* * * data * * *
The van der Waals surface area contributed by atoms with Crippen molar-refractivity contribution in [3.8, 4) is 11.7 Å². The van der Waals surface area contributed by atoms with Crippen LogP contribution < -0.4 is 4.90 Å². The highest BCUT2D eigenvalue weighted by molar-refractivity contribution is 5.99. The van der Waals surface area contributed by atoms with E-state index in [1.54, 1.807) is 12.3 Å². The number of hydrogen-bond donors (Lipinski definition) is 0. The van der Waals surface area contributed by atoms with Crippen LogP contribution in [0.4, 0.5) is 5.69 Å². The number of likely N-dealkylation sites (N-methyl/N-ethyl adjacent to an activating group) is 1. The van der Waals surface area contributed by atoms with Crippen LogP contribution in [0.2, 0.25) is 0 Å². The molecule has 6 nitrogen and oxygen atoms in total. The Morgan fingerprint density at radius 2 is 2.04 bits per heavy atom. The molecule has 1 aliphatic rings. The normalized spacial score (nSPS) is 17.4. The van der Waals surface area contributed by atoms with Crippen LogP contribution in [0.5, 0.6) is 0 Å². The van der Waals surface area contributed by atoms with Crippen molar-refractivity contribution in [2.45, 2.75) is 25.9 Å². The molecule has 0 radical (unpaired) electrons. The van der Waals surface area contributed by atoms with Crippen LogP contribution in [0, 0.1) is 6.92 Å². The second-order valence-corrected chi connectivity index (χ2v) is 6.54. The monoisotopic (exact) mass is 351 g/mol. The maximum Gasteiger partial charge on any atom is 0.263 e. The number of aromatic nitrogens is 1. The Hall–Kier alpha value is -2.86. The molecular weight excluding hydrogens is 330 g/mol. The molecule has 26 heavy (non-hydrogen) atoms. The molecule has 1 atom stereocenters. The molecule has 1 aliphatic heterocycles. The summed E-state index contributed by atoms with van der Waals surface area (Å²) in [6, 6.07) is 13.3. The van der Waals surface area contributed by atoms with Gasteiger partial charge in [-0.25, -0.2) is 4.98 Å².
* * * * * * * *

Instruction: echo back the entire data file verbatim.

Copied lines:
The van der Waals surface area contributed by atoms with Crippen molar-refractivity contribution in [3.8, 4) is 11.7 Å². The van der Waals surface area contributed by atoms with Crippen LogP contribution < -0.4 is 4.90 Å². The highest BCUT2D eigenvalue weighted by molar-refractivity contribution is 5.99. The van der Waals surface area contributed by atoms with E-state index in [1.54, 1.807) is 12.3 Å². The number of hydrogen-bond donors (Lipinski definition) is 0. The van der Waals surface area contributed by atoms with Crippen LogP contribution in [0.4, 0.5) is 5.69 Å². The number of likely N-dealkylation sites (N-methyl/N-ethyl adjacent to an activating group) is 1. The van der Waals surface area contributed by atoms with Crippen LogP contribution in [0.2, 0.25) is 0 Å². The molecule has 6 nitrogen and oxygen atoms in total. The Morgan fingerprint density at radius 2 is 2.04 bits per heavy atom. The molecule has 1 aliphatic rings. The normalized spacial score (nSPS) is 17.4. The van der Waals surface area contributed by atoms with Crippen LogP contribution in [0.5, 0.6) is 0 Å². The van der Waals surface area contributed by atoms with Crippen molar-refractivity contribution in [2.45, 2.75) is 25.9 Å². The molecule has 0 radical (unpaired) electrons. The van der Waals surface area contributed by atoms with Crippen LogP contribution in [0, 0.1) is 6.92 Å². The second-order valence-corrected chi connectivity index (χ2v) is 6.54. The monoisotopic (exact) mass is 351 g/mol. The maximum Gasteiger partial charge on any atom is 0.263 e. The number of aromatic nitrogens is 1. The Hall–Kier alpha value is -2.86. The molecular weight excluding hydrogens is 330 g/mol. The molecule has 26 heavy (non-hydrogen) atoms. The molecule has 1 atom stereocenters. The molecule has 1 aliphatic heterocycles. The summed E-state index contributed by atoms with van der Waals surface area (Å²) in [6, 6.07) is 13.3. The van der Waals surface area contributed by atoms with Gasteiger partial charge in [-0.25, -0.2) is 4.98 Å².